This month, we’re taking a closer look at the fascinating and often overlooked power of fruit in art. It’s not just a pretty addition to a still-life painting, but more often than not, it can communicate a much deeper message. Whether it’s an expression of wealth, a reminder of the transience of life, or even a symbol of fertility, the use of fruit in art throughout the centuries has been incredibly meaningful. In this blog we take closer look at some iconic still life artworks and some of the local still life artworks, printed by us.
When we think about art and fruit, how could we forget the famous French Post-Impressionist painter Paul Cézanne. “Painting from nature is not copying the object, it is realising one's sensations.” Pictured below: 'Still Life: Plate of Peaches'. His complex still lifes, filled with fruits, flowers, and other objects, were his ideal subjects, as they would remain still and available at any time of day or night, and helped him on his journey to understand the empirical truth of painting.
Inspired by Sam Taylor Woods's time-lapse digital video piece 'Still Life', Grace studied still life painting at art college to explore the transient nature of life. She was captivated by the colours, composition and presentation of the fruit, and how it can tell a story of the fleeting nature of our existence.
From the fleeting of life to the celebration of life, co-director, Julia Gash is drawn to Frida Kahlo's 'Viva la Vida, Watermelons'. This is one of her most renowned and important works as it is known to be the last painting that Frida Kahlo created. In spite of her declining physical condition, the title of this work is a tribute to life.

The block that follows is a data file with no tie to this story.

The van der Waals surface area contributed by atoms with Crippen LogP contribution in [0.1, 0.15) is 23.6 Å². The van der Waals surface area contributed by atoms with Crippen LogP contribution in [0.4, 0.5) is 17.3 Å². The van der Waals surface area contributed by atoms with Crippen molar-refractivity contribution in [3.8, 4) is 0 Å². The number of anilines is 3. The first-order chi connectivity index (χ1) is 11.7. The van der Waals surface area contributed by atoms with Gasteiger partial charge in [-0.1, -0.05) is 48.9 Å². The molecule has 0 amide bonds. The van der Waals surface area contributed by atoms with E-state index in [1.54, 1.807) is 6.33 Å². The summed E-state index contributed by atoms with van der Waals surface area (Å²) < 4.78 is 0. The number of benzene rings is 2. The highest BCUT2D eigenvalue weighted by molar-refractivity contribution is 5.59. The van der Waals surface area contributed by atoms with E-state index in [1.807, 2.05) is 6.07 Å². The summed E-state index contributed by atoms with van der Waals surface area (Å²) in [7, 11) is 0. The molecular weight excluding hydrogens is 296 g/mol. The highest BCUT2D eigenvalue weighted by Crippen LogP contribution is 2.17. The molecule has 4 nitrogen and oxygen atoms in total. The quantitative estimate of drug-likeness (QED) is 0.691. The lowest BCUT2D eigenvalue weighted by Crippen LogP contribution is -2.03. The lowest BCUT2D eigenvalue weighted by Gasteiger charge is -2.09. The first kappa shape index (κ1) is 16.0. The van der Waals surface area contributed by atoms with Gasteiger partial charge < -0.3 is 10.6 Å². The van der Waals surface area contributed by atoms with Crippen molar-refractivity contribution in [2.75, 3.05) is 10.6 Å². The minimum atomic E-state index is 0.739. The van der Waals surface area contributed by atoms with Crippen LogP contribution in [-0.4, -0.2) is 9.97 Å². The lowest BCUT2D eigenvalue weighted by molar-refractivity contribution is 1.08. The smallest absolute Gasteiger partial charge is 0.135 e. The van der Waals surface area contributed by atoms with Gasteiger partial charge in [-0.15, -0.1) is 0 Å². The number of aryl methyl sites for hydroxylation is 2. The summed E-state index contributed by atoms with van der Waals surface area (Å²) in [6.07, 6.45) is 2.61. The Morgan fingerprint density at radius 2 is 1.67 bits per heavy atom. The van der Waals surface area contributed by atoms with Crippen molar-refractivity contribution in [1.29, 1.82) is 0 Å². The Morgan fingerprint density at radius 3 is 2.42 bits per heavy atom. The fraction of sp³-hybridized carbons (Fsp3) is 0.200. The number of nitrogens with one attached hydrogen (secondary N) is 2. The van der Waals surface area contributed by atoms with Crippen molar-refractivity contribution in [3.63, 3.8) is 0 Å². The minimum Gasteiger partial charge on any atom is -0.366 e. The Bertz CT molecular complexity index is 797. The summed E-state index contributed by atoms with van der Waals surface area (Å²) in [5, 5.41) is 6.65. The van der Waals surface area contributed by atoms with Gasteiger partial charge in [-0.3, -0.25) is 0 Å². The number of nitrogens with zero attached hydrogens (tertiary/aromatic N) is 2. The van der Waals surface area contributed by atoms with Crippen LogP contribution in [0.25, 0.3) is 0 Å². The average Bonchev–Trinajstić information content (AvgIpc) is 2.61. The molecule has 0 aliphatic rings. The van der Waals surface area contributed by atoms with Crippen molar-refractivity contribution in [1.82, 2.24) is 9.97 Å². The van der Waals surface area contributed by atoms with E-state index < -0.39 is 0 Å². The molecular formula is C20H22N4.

Let's also take a moment to appreciate the art of the late Fernando Botero. His unique style of 'Boterismo' - where he inflates his figures and objects, giving them a chubby, round appearance - is so captivating and humorous. His still life paintings are bright, full of life and carry a certain contemporary feel.
We're blown away by Lucy Lyall's digital still life illustrations, printed by us, they are so incredibly detailed. Lucy's work celebrates the beauty of still life art and the seemingly simple but effective way of arranging inanimate objects.
We're loving the bright, contrasting colours in Rosie Cole's watercolour painting of oranges, printed by us. The vibrant colours in this still life piece really catch the eye.
For next month's theme, we delve into the dark and macabre and we'll be showcasing some truly unique artworks that will leave you spellbound. We can't wait to continue to explore the beauty of our world and share more stunning artworks with you. In the meantime, stay tuned for our final 'Fruit in Print' post!